Line 11 checks to see if the output pin PC12 is high or not. Registers ODR state which pins on the port are output high, and which are output low. It is possible to toggle this register to drive a pin high or low, but this is likely to be bad practise. Why? Well, it has to do with the “atomicity” of operations. To toggle a pin state this way you would need to read the register, change the bit that needs changing, and rewrite the register. This takes several clock cycles. If there is an interrupt during this operation, the ISR and background task might be working with inconsistent values for the registers, thereby causing pins to be set wrong.

To work around this, you should prefer to use the BSRR (Bit Set and Reset Register), which guarantees atomic operations. The high 16 bits are used for resetting pins, and the low 16-bits are used for setting them. Create a bit pattern for the pins you want to drive high or low, and set the BSRR to that value.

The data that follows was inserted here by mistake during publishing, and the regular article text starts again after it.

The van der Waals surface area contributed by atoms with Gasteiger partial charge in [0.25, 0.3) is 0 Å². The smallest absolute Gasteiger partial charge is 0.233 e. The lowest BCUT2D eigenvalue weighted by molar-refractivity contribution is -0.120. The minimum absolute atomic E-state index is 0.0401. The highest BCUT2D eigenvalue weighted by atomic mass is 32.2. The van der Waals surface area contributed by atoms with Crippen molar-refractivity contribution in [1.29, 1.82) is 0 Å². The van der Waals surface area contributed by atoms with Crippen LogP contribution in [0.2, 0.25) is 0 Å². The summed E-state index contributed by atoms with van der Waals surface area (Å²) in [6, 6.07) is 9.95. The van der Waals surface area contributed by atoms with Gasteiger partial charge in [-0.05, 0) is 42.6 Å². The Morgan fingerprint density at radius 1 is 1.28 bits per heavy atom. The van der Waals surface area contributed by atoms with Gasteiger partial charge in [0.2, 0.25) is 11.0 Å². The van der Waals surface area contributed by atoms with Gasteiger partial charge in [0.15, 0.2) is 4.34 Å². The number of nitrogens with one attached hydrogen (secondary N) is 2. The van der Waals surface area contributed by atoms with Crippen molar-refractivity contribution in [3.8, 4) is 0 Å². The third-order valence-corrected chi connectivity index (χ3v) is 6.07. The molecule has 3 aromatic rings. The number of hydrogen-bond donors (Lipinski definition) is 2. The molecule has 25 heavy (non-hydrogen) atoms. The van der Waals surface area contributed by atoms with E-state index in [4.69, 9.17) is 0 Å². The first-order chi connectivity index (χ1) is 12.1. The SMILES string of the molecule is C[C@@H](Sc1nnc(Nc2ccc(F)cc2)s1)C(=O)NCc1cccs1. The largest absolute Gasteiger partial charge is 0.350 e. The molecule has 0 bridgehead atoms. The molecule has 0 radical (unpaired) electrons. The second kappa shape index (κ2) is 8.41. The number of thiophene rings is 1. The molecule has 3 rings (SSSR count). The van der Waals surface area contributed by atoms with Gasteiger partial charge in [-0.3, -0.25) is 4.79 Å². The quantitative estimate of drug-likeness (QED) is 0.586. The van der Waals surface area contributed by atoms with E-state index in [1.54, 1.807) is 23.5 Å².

Line 12, for example, turns off pin 12 by using GPIO_BSRR_BR12 (the reset), whilst line 14 uses GPIO_BSRR_BS12 (set).

Lines 17-21 define a delay function for us. We note a start tick and a current tick, and do a blocking loop for the required number of ms.

Line 23: we start our main function.

Line 25 starts the peripheral clock for GPIO port C. We need to activate it in order to do anything useful with the port.

Lines 26-27 set pins 10 and 12 of port C to output.

Line 29 starts the SysTick. To get the system timer to update every 1ms, simply pass in the value SystemCoreClock/1000. SysTick_Config() is a function provided by CMSIS. We don’t need to worry too much about the internals. It is defined in a file like Driveres/CMSIS/Core/include/core_cm4.h. Its code will be something like: